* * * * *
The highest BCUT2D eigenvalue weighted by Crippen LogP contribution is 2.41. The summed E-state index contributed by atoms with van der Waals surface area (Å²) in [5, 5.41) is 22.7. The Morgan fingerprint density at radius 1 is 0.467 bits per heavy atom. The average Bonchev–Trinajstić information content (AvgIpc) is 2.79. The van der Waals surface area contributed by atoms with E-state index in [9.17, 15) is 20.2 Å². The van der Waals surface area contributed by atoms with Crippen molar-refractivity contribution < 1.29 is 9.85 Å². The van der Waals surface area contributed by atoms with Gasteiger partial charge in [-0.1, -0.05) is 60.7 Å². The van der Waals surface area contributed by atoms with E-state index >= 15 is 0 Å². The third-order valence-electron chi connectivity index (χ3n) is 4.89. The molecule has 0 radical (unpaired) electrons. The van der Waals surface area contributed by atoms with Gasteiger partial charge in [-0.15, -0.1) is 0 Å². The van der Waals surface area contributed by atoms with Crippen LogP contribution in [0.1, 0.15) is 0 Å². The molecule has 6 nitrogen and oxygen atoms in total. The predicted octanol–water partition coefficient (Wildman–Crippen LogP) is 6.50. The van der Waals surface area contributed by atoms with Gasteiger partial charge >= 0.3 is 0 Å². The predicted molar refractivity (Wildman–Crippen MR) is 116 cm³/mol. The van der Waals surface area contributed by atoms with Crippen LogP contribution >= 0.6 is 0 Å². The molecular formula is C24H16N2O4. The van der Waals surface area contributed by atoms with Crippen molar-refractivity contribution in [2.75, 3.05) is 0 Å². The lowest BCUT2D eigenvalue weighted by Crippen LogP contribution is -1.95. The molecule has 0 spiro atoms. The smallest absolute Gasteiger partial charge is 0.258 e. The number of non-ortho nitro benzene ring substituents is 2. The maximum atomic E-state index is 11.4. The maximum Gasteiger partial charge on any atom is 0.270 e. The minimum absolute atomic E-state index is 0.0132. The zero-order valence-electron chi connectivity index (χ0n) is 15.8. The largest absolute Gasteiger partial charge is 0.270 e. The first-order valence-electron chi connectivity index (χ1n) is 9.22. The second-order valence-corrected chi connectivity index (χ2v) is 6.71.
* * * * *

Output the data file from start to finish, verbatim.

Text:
The highest BCUT2D eigenvalue weighted by Crippen LogP contribution is 2.41. The summed E-state index contributed by atoms with van der Waals surface area (Å²) in [5, 5.41) is 22.7. The Morgan fingerprint density at radius 1 is 0.467 bits per heavy atom. The average Bonchev–Trinajstić information content (AvgIpc) is 2.79. The van der Waals surface area contributed by atoms with E-state index in [9.17, 15) is 20.2 Å². The van der Waals surface area contributed by atoms with Crippen molar-refractivity contribution < 1.29 is 9.85 Å². The van der Waals surface area contributed by atoms with Gasteiger partial charge in [-0.1, -0.05) is 60.7 Å². The van der Waals surface area contributed by atoms with E-state index >= 15 is 0 Å². The third-order valence-electron chi connectivity index (χ3n) is 4.89. The molecule has 0 radical (unpaired) electrons. The van der Waals surface area contributed by atoms with Gasteiger partial charge in [-0.15, -0.1) is 0 Å². The van der Waals surface area contributed by atoms with Crippen LogP contribution in [0.1, 0.15) is 0 Å². The molecule has 6 nitrogen and oxygen atoms in total. The predicted octanol–water partition coefficient (Wildman–Crippen LogP) is 6.50. The van der Waals surface area contributed by atoms with Gasteiger partial charge >= 0.3 is 0 Å². The predicted molar refractivity (Wildman–Crippen MR) is 116 cm³/mol. The van der Waals surface area contributed by atoms with Crippen LogP contribution >= 0.6 is 0 Å². The molecular formula is C24H16N2O4. The van der Waals surface area contributed by atoms with Crippen molar-refractivity contribution in [2.75, 3.05) is 0 Å². The lowest BCUT2D eigenvalue weighted by Crippen LogP contribution is -1.95. The molecule has 0 spiro atoms. The smallest absolute Gasteiger partial charge is 0.258 e. The number of non-ortho nitro benzene ring substituents is 2. The maximum atomic E-state index is 11.4. The maximum Gasteiger partial charge on any atom is 0.270 e. The minimum absolute atomic E-state index is 0.0132. The zero-order valence-electron chi connectivity index (χ0n) is 15.8. The largest absolute Gasteiger partial charge is 0.270 e. The first-order valence-electron chi connectivity index (χ1n) is 9.22. The second-order valence-corrected chi connectivity index (χ2v) is 6.71.